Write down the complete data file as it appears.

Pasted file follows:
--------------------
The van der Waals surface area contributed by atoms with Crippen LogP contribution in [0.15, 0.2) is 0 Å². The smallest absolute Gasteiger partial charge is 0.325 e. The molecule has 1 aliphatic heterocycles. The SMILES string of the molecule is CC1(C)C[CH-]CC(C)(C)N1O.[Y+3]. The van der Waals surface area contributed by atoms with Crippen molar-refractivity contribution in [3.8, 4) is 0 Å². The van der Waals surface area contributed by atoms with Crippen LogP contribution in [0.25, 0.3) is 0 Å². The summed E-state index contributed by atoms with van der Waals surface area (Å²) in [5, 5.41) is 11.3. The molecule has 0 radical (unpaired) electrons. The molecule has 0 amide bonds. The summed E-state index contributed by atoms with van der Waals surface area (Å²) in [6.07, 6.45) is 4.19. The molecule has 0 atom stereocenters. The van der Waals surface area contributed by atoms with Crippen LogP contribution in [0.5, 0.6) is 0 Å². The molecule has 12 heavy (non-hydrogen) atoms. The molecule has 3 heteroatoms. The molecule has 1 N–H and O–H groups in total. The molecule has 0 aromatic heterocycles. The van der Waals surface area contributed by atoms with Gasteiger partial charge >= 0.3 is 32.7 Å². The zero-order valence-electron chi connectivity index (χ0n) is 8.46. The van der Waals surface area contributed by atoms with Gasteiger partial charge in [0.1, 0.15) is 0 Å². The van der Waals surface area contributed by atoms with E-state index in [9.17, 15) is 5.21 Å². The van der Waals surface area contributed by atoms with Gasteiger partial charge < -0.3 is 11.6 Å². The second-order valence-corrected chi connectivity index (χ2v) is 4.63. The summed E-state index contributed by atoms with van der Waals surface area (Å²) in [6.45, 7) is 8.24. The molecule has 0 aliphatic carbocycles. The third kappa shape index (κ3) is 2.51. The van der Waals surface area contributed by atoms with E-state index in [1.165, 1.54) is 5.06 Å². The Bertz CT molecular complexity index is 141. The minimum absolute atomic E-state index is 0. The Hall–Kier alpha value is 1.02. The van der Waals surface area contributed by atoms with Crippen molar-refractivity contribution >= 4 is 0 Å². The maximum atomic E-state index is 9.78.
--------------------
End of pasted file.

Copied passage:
The van der Waals surface area contributed by atoms with Crippen LogP contribution in [0.15, 0.2) is 0 Å². The smallest absolute Gasteiger partial charge is 0.325 e. The molecule has 1 aliphatic heterocycles. The SMILES string of the molecule is CC1(C)C[CH-]CC(C)(C)N1O.[Y+3]. The van der Waals surface area contributed by atoms with Crippen molar-refractivity contribution in [3.8, 4) is 0 Å². The van der Waals surface area contributed by atoms with Crippen LogP contribution in [0.25, 0.3) is 0 Å². The summed E-state index contributed by atoms with van der Waals surface area (Å²) in [5, 5.41) is 11.3. The molecule has 0 radical (unpaired) electrons. The molecule has 0 amide bonds. The summed E-state index contributed by atoms with van der Waals surface area (Å²) in [6.07, 6.45) is 4.19. The molecule has 0 atom stereocenters. The van der Waals surface area contributed by atoms with Crippen LogP contribution in [0.5, 0.6) is 0 Å². The molecule has 12 heavy (non-hydrogen) atoms. The molecule has 3 heteroatoms. The molecule has 1 N–H and O–H groups in total. The molecule has 0 aromatic heterocycles. The van der Waals surface area contributed by atoms with Gasteiger partial charge >= 0.3 is 32.7 Å². The zero-order valence-electron chi connectivity index (χ0n) is 8.46. The van der Waals surface area contributed by atoms with Gasteiger partial charge in [0.1, 0.15) is 0 Å². The van der Waals surface area contributed by atoms with E-state index in [9.17, 15) is 5.21 Å². The van der Waals surface area contributed by atoms with Gasteiger partial charge < -0.3 is 11.6 Å². The second-order valence-corrected chi connectivity index (χ2v) is 4.63. The summed E-state index contributed by atoms with van der Waals surface area (Å²) in [6.45, 7) is 8.24. The molecule has 0 aliphatic carbocycles. The third kappa shape index (κ3) is 2.51. The van der Waals surface area contributed by atoms with E-state index in [1.165, 1.54) is 5.06 Å². The Bertz CT molecular complexity index is 141. The minimum absolute atomic E-state index is 0. The Hall–Kier alpha value is 1.02. The van der Waals surface area contributed by atoms with Crippen molar-refractivity contribution >= 4 is 0 Å². The maximum atomic E-state index is 9.78.